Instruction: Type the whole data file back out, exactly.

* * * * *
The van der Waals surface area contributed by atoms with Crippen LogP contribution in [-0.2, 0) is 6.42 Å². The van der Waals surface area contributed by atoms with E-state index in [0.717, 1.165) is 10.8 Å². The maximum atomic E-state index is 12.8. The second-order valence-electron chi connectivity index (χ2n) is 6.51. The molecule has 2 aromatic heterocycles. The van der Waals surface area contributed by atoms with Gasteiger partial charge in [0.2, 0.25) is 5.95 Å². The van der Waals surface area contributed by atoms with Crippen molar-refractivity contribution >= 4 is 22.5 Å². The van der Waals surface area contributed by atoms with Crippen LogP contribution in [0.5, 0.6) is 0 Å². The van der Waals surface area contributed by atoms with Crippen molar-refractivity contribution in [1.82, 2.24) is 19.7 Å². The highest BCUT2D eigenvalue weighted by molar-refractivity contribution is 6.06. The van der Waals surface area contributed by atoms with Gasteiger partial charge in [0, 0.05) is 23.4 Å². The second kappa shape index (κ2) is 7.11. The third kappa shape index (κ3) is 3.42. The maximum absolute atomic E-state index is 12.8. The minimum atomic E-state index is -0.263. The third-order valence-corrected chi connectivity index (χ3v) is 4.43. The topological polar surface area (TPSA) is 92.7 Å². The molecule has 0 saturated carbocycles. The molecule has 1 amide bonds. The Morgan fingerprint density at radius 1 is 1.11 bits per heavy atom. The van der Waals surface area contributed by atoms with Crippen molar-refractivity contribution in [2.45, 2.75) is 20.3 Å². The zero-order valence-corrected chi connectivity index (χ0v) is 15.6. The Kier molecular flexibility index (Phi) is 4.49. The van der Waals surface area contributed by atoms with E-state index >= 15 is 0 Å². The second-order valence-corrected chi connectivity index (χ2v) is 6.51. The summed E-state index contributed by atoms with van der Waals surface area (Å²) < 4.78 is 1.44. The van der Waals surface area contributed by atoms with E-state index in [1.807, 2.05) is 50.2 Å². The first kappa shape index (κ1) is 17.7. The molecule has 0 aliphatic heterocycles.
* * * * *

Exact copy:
The van der Waals surface area contributed by atoms with Crippen LogP contribution in [-0.2, 0) is 6.42 Å². The van der Waals surface area contributed by atoms with E-state index in [0.717, 1.165) is 10.8 Å². The maximum atomic E-state index is 12.8. The second-order valence-electron chi connectivity index (χ2n) is 6.51. The molecule has 2 aromatic heterocycles. The van der Waals surface area contributed by atoms with Gasteiger partial charge in [0.2, 0.25) is 5.95 Å². The van der Waals surface area contributed by atoms with Crippen molar-refractivity contribution >= 4 is 22.5 Å². The van der Waals surface area contributed by atoms with Crippen LogP contribution in [0.5, 0.6) is 0 Å². The van der Waals surface area contributed by atoms with Crippen molar-refractivity contribution in [1.82, 2.24) is 19.7 Å². The highest BCUT2D eigenvalue weighted by molar-refractivity contribution is 6.06. The van der Waals surface area contributed by atoms with Gasteiger partial charge in [0, 0.05) is 23.4 Å². The second kappa shape index (κ2) is 7.11. The third kappa shape index (κ3) is 3.42. The maximum absolute atomic E-state index is 12.8. The minimum atomic E-state index is -0.263. The third-order valence-corrected chi connectivity index (χ3v) is 4.43. The topological polar surface area (TPSA) is 92.7 Å². The molecule has 0 saturated carbocycles. The molecule has 1 amide bonds. The Morgan fingerprint density at radius 1 is 1.11 bits per heavy atom. The van der Waals surface area contributed by atoms with Crippen molar-refractivity contribution in [2.45, 2.75) is 20.3 Å². The zero-order valence-corrected chi connectivity index (χ0v) is 15.6. The Kier molecular flexibility index (Phi) is 4.49. The van der Waals surface area contributed by atoms with E-state index >= 15 is 0 Å². The second-order valence-corrected chi connectivity index (χ2v) is 6.51. The summed E-state index contributed by atoms with van der Waals surface area (Å²) < 4.78 is 1.44. The van der Waals surface area contributed by atoms with E-state index in [1.807, 2.05) is 50.2 Å². The first kappa shape index (κ1) is 17.7. The molecule has 0 aliphatic heterocycles.